Film Corner with Njal Heddle: Glass (2019)


It’s no secret that M. Night Shyamalan had planned an Unbreakable trilogy which for years sadly never came to pass. It’s also an arguing fact that Unbreakable was his last good film before his downward slope that went on to cement his modern reputation.

But then came 2016’s Split, a competent, well-made thriller that brought hope, and packed a nifty twist that promised much. And now here we are. The closer to the trilogy we didn’t know we wanted.

Unbreakable’s David Dunn (Bruce Willis), and Split’s Kevin Wendell Crumb (James McAvoy) are locked in an asylum that also houses the villainous Elijah Price (Samuel L. Jackson), and soon come face-to-face with a doctor (Sarah Paulson) dedicated to proving that their “powers” are a mental illness.

After all the surprise build-up of Split’s ending (that, in all honesty, shouldn’t have worked as well as it did), it’s hard not to see Shyamalan’s struggle in following up his comeback picture with what would be both a second sophomore film, and the conclusion to a trilogy which seemed set to subvert the superhero genre, especially given its godlike boom in today’s society.


But alas, Glass is less of a smash, and more of a shatter, as Shyamalan’s writing proves to be the biggest fault of the film. Clearly a culmination of a decent recycled Unbreakable trilogy-closer and a Split, Glass suffers as it never fools you into thinking otherwise. Plot-holes are rife. At first somewhat forgivable, but later on become more of a spit in the face. Glass admittedly does boast intriguing and even monumental themes for the genre, but Shyamalan seemingly just doesn’t focus on them enough to make them mean something.

The idea that a superhero may be simply suffering from a mental illness is quite interesting, but the resolution is incredibly underwhelming. And that goes for just about the whole film. What smattering of brilliance may be present in Glass is outdone by plot points so idiotic and ridiculous that the film struggles to retain its sensibility come the last act. At least one of them feels like it fits, while the rest feel like we missed a film’s worth of set-up.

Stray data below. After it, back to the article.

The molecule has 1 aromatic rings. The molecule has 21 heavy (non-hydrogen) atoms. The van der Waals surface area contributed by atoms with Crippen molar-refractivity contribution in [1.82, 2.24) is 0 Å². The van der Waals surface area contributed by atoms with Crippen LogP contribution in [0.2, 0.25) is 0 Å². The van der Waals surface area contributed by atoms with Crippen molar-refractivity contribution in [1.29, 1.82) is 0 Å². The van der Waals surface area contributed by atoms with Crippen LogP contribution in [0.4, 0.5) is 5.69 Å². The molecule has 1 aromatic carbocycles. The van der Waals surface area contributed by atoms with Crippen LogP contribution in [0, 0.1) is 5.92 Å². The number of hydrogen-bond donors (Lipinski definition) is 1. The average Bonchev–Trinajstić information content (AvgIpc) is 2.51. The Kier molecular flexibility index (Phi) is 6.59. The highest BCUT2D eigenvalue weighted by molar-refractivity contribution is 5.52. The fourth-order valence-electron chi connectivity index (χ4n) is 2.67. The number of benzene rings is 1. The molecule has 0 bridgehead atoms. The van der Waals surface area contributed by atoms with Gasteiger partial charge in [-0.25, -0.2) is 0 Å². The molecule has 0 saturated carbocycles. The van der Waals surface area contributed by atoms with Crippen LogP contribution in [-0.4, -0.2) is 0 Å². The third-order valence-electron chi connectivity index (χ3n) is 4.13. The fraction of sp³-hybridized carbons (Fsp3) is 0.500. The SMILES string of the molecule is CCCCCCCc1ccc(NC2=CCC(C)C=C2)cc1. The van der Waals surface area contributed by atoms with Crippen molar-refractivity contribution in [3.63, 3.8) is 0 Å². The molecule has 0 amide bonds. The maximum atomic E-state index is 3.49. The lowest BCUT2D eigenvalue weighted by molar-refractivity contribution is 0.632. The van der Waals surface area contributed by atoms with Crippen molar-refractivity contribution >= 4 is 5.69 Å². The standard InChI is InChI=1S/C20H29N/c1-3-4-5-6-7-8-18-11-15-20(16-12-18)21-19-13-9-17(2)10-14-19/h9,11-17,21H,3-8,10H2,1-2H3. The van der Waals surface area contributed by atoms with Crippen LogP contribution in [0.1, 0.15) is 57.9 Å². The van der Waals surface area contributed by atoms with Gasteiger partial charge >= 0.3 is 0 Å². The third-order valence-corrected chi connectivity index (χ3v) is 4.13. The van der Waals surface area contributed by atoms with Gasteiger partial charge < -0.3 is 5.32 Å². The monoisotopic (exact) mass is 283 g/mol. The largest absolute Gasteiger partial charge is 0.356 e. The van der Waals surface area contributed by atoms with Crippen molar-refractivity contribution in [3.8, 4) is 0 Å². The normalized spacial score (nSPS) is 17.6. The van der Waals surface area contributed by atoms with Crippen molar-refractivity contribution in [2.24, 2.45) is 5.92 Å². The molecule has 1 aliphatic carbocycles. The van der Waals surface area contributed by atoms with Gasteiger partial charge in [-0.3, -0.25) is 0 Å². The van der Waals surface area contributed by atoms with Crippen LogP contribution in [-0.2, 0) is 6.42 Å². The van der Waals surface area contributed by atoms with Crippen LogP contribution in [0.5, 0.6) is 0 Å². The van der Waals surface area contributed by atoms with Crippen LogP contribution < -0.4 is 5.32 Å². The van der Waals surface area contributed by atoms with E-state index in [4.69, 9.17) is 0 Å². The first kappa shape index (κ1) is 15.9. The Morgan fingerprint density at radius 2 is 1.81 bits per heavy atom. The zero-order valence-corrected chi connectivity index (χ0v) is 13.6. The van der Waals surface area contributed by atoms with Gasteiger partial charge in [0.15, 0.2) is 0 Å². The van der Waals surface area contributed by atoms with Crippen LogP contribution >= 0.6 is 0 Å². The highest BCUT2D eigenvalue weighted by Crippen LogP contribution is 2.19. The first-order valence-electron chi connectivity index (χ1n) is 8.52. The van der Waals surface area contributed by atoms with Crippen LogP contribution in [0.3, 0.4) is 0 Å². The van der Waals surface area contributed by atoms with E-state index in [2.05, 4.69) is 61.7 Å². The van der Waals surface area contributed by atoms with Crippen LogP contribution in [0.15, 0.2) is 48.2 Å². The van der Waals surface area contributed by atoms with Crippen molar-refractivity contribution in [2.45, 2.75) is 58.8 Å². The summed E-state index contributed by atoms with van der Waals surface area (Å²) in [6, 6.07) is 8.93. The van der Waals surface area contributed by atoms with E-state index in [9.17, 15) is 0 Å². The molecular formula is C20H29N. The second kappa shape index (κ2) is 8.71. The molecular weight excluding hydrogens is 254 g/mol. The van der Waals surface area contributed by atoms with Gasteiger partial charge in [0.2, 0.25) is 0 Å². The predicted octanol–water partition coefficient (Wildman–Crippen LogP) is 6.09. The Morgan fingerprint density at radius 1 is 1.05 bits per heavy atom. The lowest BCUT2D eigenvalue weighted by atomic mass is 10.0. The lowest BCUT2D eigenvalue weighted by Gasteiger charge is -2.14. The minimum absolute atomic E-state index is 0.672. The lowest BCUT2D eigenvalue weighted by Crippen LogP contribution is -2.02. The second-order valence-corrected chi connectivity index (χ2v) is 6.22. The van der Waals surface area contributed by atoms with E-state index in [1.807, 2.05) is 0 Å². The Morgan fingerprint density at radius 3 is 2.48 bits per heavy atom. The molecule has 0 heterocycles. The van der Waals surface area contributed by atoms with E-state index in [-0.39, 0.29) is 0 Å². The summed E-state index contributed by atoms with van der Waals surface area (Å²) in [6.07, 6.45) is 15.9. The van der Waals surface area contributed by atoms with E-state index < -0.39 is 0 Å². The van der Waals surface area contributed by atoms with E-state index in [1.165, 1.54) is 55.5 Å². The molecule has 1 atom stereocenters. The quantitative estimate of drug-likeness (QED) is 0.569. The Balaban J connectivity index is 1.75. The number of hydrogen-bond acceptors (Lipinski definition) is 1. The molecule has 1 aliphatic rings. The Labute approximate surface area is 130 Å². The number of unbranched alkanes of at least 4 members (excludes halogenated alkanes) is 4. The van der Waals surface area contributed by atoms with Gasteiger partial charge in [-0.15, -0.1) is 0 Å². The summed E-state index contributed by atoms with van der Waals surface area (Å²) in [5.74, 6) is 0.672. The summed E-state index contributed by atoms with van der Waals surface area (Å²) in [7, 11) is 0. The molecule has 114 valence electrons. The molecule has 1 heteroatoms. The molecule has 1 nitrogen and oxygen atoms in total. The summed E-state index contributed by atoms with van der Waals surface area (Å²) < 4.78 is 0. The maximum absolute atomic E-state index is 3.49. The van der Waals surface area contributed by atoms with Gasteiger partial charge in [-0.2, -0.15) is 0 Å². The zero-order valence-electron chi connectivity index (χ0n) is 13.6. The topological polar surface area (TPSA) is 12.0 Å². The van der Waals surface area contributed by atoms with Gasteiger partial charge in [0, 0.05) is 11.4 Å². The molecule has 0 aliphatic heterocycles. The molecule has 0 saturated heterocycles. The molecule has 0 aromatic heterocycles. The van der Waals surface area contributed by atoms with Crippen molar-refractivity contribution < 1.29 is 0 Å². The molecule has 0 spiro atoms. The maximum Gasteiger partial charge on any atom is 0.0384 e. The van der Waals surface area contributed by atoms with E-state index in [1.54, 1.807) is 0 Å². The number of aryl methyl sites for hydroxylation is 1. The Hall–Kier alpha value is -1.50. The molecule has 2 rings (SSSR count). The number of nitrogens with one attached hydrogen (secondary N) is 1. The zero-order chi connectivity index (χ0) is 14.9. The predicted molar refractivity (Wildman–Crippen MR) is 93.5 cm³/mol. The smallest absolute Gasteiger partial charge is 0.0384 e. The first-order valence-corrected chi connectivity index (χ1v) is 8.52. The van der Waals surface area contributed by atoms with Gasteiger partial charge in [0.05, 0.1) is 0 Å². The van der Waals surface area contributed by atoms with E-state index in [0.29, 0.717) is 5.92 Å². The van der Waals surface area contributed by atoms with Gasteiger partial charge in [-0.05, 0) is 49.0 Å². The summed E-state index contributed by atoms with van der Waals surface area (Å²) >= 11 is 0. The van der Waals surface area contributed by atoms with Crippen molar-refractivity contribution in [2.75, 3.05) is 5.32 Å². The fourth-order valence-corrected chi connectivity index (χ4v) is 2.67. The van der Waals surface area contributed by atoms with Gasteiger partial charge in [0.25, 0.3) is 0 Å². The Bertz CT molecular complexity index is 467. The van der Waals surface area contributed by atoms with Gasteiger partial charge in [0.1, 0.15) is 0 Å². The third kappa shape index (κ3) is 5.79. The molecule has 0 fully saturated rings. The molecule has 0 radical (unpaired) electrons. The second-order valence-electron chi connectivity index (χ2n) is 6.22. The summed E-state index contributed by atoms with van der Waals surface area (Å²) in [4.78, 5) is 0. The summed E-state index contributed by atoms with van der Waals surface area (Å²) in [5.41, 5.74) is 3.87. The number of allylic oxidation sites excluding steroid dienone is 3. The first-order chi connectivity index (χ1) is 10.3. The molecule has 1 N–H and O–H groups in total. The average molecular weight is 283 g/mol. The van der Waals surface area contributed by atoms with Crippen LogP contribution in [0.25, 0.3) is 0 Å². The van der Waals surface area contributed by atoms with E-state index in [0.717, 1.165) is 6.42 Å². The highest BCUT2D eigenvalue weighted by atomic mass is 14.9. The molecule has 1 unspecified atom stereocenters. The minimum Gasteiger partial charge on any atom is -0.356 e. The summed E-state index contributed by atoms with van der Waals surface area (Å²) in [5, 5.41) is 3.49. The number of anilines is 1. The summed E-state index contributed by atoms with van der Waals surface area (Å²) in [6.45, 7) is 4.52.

Shyamalan’s dialogue has often come under critical fire, but little else is it more egregiously displayed than here (“Ya gotta take the D, man/You’d better salt-bae your ass!”) Lines of terrible dialogue are forced in so painfully that it becomes hard not to laugh. Given the intended seriousness of the story, such lines serve only as a disservice to the actors delivering them.

McAvoy remains superb as Crumb, flitting between characters waging turmoil in one man’s head so well, he becomes the highlight of the film (another tell-tale sign that Shyamalan chucked more thought into Split than the whole of Glass). At one point, hilarious, at another, pitiful, and another monstrously terrifying. Jackson serves up some of his trademark charisma to Price once more, though he too suffers from dialogue that nobody could make sound credible.

Willis, meanwhile, is a disappointment, never once giving the impression he’s fully there. In Unbreakable, David Dunn was a man struggling to come to the reality that he may have been superhuman, with Willis conveying this beautifully. Here, it’s hard to tell if he doesn’t care or was just bowing to Shyamalan’s directing.

Glass serves to be one of the biggest disappointments of the year. It is a failure of storytelling, clearly being a rushed job to capitalise on the popularity of a decent semi-sequel, of which nobody cared if it was or not, and missing anything close to genius that it may have displayed. Shyamalan, despite much applause previously, is not “back”. He has seemingly only managed to hybridise his lowest and highest points in a manner that, in itself, is quite spectacular.


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